From Thriller to Comedy: A Double Shot of Brice in “Creep” & “The Overnight”
Over the past year, in rapid succession, filmmaker Patrick Brice has released two short features, neither alike, each delightful in its own unique way. The first – his debut – was Creep (released in 2015 but shown the year before at film festivals) in which Brice starred alongside Mark Duplass (Safety Not Guaranteed), who also shared writing and producing duties. They were, in fact, the only two actors in the film, as it was a found-footage thriller in which one or the other was almost always behind the camera, filming themselves, their partner, or the both of them in a two-shot. The other film was The Overnight, a raunchy sex farce with many more actors; and not just anyone, but known quantities like Adam Scott (Parks and Recreation), Taylor Schilling (Orange Is the New Black), Jason Schwartzman (7 Chinese Brothers) and the French actress Judith Godrèche (Potiche). Duplass was back, but only as an Executive Producer. By comparison, it was quite a slick affair, and such a departure from Brice’s initial offering that it makes me look forward to whatever he will try next, as he seems so wonderfully versatile.
Let’s start with Creep. Ever since The Blair Witch Project, in 1999, the world has seen a fair number of found-footage films, not all of them very good. And how could they be? It’s a gimmick – that what you’re watching is compiled from video footage of an ostensibly real series of events – and gimmicks only get you so far. You have to, you know, also have an idea. Fortunately, Brice has one.
At first, however, I confess that I was concerned. Brice plays Aaron, a seemingly novice videographer contracted by Josef (Duplass) to film him for the day. The reason he gives – a sad one – seems odd, given Josef’s subsequent behavior, but Aaron convinces himself to go along with the proceedings, though soon he has second thoughts as a hike through the woods takes a few meandering turns. It all seems ominous, as these kinds of films do – where would the story go, otherwise? – and therefore not particularly fresh or new. But soft! What light from yonder window breaks? The bright novelty of originality!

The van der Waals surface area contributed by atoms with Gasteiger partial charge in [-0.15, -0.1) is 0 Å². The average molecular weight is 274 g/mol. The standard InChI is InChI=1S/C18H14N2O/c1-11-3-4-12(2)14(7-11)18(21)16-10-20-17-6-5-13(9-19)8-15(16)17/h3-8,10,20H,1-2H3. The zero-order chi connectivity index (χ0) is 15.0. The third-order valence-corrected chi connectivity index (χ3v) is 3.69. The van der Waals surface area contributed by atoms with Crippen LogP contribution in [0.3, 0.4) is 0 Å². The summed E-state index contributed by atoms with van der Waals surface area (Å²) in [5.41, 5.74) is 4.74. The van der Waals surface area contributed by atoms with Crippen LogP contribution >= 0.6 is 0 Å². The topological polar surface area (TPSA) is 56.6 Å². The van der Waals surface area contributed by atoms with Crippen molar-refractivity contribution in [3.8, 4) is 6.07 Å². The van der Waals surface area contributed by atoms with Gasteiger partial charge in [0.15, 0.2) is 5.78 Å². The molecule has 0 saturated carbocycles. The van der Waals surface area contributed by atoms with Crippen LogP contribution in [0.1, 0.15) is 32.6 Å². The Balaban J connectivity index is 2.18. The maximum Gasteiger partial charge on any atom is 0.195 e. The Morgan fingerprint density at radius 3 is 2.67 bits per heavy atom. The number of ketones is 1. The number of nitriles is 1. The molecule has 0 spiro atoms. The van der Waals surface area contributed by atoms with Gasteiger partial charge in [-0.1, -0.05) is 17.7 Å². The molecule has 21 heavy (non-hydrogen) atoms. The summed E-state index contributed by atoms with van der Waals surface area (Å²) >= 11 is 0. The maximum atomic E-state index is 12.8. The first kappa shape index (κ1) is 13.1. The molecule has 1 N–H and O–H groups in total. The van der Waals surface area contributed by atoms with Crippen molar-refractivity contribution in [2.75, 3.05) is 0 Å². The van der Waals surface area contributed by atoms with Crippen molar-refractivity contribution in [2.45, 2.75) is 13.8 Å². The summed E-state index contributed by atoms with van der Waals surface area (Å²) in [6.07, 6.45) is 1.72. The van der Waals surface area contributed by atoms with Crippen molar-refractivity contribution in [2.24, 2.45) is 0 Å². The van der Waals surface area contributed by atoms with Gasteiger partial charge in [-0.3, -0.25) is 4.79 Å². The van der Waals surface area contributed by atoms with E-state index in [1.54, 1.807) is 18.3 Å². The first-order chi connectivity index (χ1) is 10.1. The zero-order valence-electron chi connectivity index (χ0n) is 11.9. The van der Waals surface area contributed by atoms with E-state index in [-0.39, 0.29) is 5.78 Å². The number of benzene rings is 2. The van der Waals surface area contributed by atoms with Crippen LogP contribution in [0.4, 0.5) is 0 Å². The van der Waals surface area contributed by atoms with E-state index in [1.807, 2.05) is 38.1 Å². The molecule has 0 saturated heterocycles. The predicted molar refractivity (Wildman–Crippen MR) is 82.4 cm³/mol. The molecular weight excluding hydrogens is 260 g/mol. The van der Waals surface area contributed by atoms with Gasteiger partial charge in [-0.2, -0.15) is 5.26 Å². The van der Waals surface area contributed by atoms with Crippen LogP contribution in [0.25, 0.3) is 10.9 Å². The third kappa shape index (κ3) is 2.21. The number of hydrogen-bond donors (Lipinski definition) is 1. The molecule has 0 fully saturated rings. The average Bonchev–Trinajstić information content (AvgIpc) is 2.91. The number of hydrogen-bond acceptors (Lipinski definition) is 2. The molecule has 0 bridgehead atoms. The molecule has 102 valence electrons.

That’s right: just when you think you know what kind of a story you’re watching, Brice and Duplass switch it up, and then keep you guessing until the creepy end, which does, indeed, justifiably earn the film its title. Duplass acts against his own natural likeability, while Brice makes a perfect innocent, making theirs a most engaging partnership. Perhaps the only reason not to watch Creep is if you’ve overdosed on too many of the lesser kin of its genre. Even then, however, I would recommend you give this wonderful twist on a tired model the chance it deserves.
Which brings us to The Overnight, a most startling sophomore effort, given Brice’s freshman outing. This is a movie about two couples spending a crazy, sexually charged evening together, where Brice demonstrates real skills as a director, both of actors and of camera. As much as I liked Creep, the aesthetic demands of the found-footage film are not exactly rigorous, and to therefore see how smoothly he handles a shoot with higher-level requirements is a pleasant surprise.
Alex (Scott) and Emily (Schilling) are thirty-something parents of a young boy, newly arrived in Los Angeles from Seattle. She’s the bread-winner; he’s the stay-at-home dad, worried about how he’s going to make new friends and create a life for himself. One day, at the park, they meet Kurt (Schwartzman), who surprises them with a sudden invitation to dinner that very evening. He seems nice enough, his boy gets along with theirs, so why not?
That evening, the young couple and child arrive as planned, meet Kurt’s lovely French wife, Charlotte (Godrèche), all goes well, and it appears as if their worries about adjusting to life in L.A. may fade into irrelevance. Until, that is, Kurt and Charlotte suggest they put the kids to bed, and hang out, just as adults. That’s when both the night – and the movie – truly come alive.
What I particularly love about the film is the succinct way in which Brice has written the early scenes to convey a world of information about the two couples without wasting screen time on exposition. That and the perfectly relaxed and joyous performances from all 4 leads make us feel as if we’re watching people who have, indeed, been married for a long time. It’s a marvel. And it’s hilarious.
This brilliant take on the boredom that can threaten any long-term relationship explores a plethora of vital human issues without ever losing sight of the fact that it is, in fact, a raunchy NSFW comedy (no plot spoilers, but the night does get wild). By the time it reaches its all-too-soon end (it’s not even 80 minutes long), you will feel as if you’ve not only learned much about Alex, Emily, Kurt and Charlotte, but maybe even about yourself. This ever-charming film is a must see, and ranks among my favorites of 2015. Go, Brice, go! Let’s see what you’ve got next, please!
– Christopher Llewellyn Reed (@ChrisReedFilm)